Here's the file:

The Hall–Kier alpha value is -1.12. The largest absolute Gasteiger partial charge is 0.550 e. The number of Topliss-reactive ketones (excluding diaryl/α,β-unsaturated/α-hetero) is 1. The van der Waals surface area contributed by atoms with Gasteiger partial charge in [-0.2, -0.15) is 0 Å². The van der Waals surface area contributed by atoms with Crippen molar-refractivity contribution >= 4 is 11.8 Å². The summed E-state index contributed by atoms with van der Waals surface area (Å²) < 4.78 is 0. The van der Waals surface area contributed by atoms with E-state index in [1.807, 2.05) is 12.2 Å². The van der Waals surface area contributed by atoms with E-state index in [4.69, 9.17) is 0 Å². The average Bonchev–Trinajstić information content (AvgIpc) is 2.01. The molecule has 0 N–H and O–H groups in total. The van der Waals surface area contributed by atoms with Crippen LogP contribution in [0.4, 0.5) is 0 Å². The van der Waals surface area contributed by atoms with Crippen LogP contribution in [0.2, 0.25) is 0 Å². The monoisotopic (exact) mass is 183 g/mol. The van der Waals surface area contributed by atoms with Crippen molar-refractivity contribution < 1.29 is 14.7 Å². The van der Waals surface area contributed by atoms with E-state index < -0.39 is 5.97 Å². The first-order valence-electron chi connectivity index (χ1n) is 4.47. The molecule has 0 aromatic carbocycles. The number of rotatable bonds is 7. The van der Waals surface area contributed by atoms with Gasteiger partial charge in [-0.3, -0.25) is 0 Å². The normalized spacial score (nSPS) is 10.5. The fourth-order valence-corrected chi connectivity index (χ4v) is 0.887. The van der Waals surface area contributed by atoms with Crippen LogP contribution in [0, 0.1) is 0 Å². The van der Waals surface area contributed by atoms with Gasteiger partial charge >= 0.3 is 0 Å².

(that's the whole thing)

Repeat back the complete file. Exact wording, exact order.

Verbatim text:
The Hall–Kier alpha value is -1.12. The largest absolute Gasteiger partial charge is 0.550 e. The number of Topliss-reactive ketones (excluding diaryl/α,β-unsaturated/α-hetero) is 1. The van der Waals surface area contributed by atoms with Gasteiger partial charge in [-0.2, -0.15) is 0 Å². The van der Waals surface area contributed by atoms with Crippen molar-refractivity contribution >= 4 is 11.8 Å². The summed E-state index contributed by atoms with van der Waals surface area (Å²) < 4.78 is 0. The van der Waals surface area contributed by atoms with E-state index in [1.807, 2.05) is 12.2 Å². The van der Waals surface area contributed by atoms with E-state index in [4.69, 9.17) is 0 Å². The average Bonchev–Trinajstić information content (AvgIpc) is 2.01. The molecule has 0 N–H and O–H groups in total. The van der Waals surface area contributed by atoms with Crippen LogP contribution in [0.4, 0.5) is 0 Å². The van der Waals surface area contributed by atoms with Crippen LogP contribution in [0.2, 0.25) is 0 Å². The monoisotopic (exact) mass is 183 g/mol. The van der Waals surface area contributed by atoms with Crippen molar-refractivity contribution < 1.29 is 14.7 Å². The van der Waals surface area contributed by atoms with E-state index < -0.39 is 5.97 Å². The first-order valence-electron chi connectivity index (χ1n) is 4.47. The molecule has 0 aromatic carbocycles. The number of rotatable bonds is 7. The van der Waals surface area contributed by atoms with Gasteiger partial charge in [-0.3, -0.25) is 0 Å². The normalized spacial score (nSPS) is 10.5. The fourth-order valence-corrected chi connectivity index (χ4v) is 0.887. The van der Waals surface area contributed by atoms with Crippen LogP contribution in [0, 0.1) is 0 Å². The van der Waals surface area contributed by atoms with Gasteiger partial charge >= 0.3 is 0 Å².